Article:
I like to consider myself an exemplary parent, but probably all mothers think that. The truth is that my two sons were dragged into the wake of my own enthusiasms. Lucky their father seldom left home, as my selfish priorities may not have always featured family first. Our photo books support me in providing a peripatetic and sometimes idyllic childhood, but always to suit my travels, my schedule and my work in wildlife, conservation and adventure.
Two little boys posing in checked shirts on a Khumbu chorten, peering out of a tent on a remote terraced hillside with early morning peaks behind, bundled in life jackets hanging on through the white water, and embracing an elephant deep in the jungle grasslands. There were many years of birthday cakes for Tim Jack Sangjay or Rinchen, moulded out of elephant dung, elaborately iced and delivered by a decorated hati, a perennial delight with everyone valiantly keeping up the well-worn joke to please the grown-ups.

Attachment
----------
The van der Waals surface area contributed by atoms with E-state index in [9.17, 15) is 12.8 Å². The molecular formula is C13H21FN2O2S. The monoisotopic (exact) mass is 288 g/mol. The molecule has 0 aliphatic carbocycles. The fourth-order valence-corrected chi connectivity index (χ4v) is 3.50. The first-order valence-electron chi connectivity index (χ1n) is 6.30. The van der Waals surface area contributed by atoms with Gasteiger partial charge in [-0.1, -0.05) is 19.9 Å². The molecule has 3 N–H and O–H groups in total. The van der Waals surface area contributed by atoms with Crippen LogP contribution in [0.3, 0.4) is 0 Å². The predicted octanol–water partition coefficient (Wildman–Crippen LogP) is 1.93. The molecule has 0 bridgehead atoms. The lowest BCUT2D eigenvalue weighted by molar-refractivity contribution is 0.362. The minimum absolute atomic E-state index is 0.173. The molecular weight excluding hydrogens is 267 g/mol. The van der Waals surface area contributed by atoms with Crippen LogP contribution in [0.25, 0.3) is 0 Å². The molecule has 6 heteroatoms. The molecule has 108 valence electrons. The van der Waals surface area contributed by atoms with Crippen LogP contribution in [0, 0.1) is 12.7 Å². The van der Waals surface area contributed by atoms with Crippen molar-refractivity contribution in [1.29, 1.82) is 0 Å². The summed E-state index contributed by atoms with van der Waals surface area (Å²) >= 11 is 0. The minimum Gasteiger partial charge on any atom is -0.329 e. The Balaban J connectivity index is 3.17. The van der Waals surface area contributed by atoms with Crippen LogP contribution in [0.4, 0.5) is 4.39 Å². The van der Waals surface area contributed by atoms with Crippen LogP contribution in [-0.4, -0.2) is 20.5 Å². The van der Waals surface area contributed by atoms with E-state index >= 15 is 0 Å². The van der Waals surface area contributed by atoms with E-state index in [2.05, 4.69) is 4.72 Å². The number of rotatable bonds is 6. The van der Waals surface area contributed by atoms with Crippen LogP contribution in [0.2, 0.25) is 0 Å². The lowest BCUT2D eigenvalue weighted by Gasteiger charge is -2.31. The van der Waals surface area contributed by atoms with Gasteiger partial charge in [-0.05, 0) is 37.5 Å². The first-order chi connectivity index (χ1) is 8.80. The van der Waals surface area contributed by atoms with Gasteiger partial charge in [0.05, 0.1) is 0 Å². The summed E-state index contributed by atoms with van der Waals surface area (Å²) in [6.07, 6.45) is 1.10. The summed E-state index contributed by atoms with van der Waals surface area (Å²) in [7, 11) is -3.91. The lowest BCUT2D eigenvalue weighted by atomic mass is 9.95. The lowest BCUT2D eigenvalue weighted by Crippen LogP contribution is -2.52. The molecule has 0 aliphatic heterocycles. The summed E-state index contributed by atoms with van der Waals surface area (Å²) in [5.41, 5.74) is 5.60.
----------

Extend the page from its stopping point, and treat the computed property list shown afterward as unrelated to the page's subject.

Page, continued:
Brought up in Kathmandu, our boys attended the British School until their early teens, both speak Nepali like natives, and both consider this Valley their home. As children they were forced to follow me on various missions – the picture albums show coconut throwing competitions in Sabah, canoeing in the back blocks of Sarawak, volcano trekking in Indonesia, horse-riding in Mongolia, cycling in Vietnam, rock climbing in Kenya and abseiling in Wyoming. After a particularly arduous trek recce wading rivers and lost in the Chandragiri hills, Rinchen declared: “Never again, Mum.”